This Week’s Important Immigration Rulings
FAIR Take | June 2022
Advocates for immigration enforcement saw two big victories within the judicial branch this week, followed by a setback from the U.S. Supreme Court. First, a Texas federal court vacated the Department of Homeland Security (“DHS”)’s policy that imposed narrow enforcement priorities and limited officers’ ability to initiate immigration enforcement. The court found that the policy, issued by DHS Secretary Alejandro Mayorkas through an internal memorandum, both violated substantive immigration law and was arbitrary and capricious.
Despite DHS’s language in the memorandum that disclaimed the policy “does not compel an action to be taken or not taken,” the court determined that many officers nevertheless perceived the policy as “substantially limiting if not eliminating their discretion to make detention decisions,” and that the “ostensibly permissive” policy was “effectively mandatory” to officers tasked with enforcing the law.
In explaining its decision, the court referenced DHS data that shows severe declines in the detention and removal of criminal aliens since its issuance, as well as an increase in rescinded detainer requests for criminal aliens in state or local law enforcement custody. Federal law, however, requires DHS officers to detain and deport aliens convicted of certain serious crimes and offenses.
The Immigration and Nationality Act (“INA”) instructs the government to remove such aliens within a period of 90 days, and clarifies that “under no circumstances during the removal period shall [the government] release an alien who has been found inadmissible… or deportable” under the provisions in the INA covering such criminal conduct. As a result, the district court held that DHS’s policy “displaces” the INA’s “statutory language in favor of current policy consideration,” and was a legislative rule that was issued in violation of federal law.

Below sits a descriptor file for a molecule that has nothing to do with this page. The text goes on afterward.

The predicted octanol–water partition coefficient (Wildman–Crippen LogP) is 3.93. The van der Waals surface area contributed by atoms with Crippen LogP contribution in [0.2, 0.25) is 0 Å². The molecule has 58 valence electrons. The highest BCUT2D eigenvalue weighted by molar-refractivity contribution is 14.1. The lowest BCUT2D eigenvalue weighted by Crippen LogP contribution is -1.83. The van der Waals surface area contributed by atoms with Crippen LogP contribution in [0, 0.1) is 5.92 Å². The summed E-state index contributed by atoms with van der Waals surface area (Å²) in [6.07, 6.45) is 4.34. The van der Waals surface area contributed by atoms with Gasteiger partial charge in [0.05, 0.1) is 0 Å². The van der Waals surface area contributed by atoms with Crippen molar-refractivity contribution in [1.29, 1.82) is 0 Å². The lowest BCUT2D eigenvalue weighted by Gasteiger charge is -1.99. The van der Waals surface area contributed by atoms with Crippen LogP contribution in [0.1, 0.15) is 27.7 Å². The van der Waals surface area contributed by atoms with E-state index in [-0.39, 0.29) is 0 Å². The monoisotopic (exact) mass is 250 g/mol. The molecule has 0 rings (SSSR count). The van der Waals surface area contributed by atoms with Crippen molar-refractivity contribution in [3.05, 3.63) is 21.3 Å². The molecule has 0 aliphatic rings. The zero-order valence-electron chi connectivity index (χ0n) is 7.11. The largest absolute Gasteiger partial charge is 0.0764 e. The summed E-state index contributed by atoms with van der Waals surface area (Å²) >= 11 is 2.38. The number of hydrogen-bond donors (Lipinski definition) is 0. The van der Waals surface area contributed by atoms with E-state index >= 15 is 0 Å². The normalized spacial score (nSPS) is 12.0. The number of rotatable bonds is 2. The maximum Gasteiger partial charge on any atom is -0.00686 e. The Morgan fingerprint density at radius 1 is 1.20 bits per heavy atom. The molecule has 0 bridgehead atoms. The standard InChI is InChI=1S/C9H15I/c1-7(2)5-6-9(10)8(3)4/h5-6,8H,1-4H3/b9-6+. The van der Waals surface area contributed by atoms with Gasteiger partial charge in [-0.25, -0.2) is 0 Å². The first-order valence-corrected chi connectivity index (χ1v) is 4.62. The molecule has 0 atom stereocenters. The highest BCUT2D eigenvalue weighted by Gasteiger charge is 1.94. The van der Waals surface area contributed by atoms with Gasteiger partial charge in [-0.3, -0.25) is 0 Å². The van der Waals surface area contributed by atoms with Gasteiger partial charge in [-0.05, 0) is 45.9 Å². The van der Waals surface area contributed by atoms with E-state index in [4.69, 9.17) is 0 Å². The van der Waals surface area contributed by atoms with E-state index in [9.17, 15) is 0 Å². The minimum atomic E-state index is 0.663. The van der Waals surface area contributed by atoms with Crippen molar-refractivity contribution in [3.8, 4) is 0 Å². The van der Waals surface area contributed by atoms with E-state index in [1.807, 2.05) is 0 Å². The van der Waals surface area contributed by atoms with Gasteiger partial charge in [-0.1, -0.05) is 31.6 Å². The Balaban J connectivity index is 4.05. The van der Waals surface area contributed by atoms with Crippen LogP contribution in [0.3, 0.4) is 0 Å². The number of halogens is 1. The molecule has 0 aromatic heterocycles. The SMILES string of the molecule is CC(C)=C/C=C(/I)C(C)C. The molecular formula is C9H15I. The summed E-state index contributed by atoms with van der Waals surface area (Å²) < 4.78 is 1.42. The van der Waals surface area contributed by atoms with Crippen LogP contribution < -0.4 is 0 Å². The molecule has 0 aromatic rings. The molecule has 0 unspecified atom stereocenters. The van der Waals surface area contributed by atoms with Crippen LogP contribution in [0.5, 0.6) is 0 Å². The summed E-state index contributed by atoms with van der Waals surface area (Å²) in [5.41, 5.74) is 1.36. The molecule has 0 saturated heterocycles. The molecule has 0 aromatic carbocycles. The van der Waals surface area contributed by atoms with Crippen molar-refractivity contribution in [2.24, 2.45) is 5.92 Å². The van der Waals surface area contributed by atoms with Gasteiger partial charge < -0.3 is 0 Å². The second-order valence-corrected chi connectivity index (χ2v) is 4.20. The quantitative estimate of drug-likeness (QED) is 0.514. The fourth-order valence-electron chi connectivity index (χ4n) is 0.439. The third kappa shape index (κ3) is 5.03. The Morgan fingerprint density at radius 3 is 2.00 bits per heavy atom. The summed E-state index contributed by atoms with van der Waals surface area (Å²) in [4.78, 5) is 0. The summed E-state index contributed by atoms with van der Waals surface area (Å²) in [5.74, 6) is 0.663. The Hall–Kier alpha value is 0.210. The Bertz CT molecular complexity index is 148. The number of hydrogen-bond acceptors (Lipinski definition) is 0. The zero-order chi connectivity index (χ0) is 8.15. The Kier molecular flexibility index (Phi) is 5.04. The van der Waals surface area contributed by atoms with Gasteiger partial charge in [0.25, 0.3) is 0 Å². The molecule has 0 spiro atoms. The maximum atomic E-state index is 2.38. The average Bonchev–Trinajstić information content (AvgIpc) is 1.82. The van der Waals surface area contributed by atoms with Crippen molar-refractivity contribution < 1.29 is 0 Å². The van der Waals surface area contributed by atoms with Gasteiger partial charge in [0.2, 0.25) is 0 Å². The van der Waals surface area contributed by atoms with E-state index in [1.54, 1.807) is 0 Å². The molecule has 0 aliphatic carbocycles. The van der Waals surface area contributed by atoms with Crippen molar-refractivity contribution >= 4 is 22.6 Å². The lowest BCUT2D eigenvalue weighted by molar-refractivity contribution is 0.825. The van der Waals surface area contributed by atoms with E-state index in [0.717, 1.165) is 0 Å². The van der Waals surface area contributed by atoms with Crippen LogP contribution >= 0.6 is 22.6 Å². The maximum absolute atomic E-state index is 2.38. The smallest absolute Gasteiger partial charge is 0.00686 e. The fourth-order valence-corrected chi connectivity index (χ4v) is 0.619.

The U.S. Supreme Court’s decisions in Garland v. Gonzalez, No. 20-322, and companion case Johnson v. Artega-Martinez, No. 190896, on Monday, June 13, provided enforcement advocates their second win this week. In these cases, the Court ruled that aliens who DHS determines are flight risks do not have a right to bond hearings and that federal district courts lack the authority to provide hearings on a class-wide basis. “On its face, the statute says nothing about bond hearings before immigration judges or burdens of proof, nor does it provide any other indication that such procedures are required,” wrote Justice Sonia Sotomayor for the eight-justice majority in Johnson v. Artega-Martinez.
With regard to the final important ruling of the week, the Supreme Court barred a handful of state from intervening in a lawsuit to defend the Trump administration’s “public charge” regulation. The Biden administration plans to finalize its own “public charge” regulation this year, which rescinds nearly all of the reforms made by the 2019 rule and expands the types and quantity of public benefits aliens may receive without invoking the “public charge ground of inadmissibility,” mandated by federal law. This case is Arizona et al. v. City and County of San Francisco, California, et al., No. 20-1775.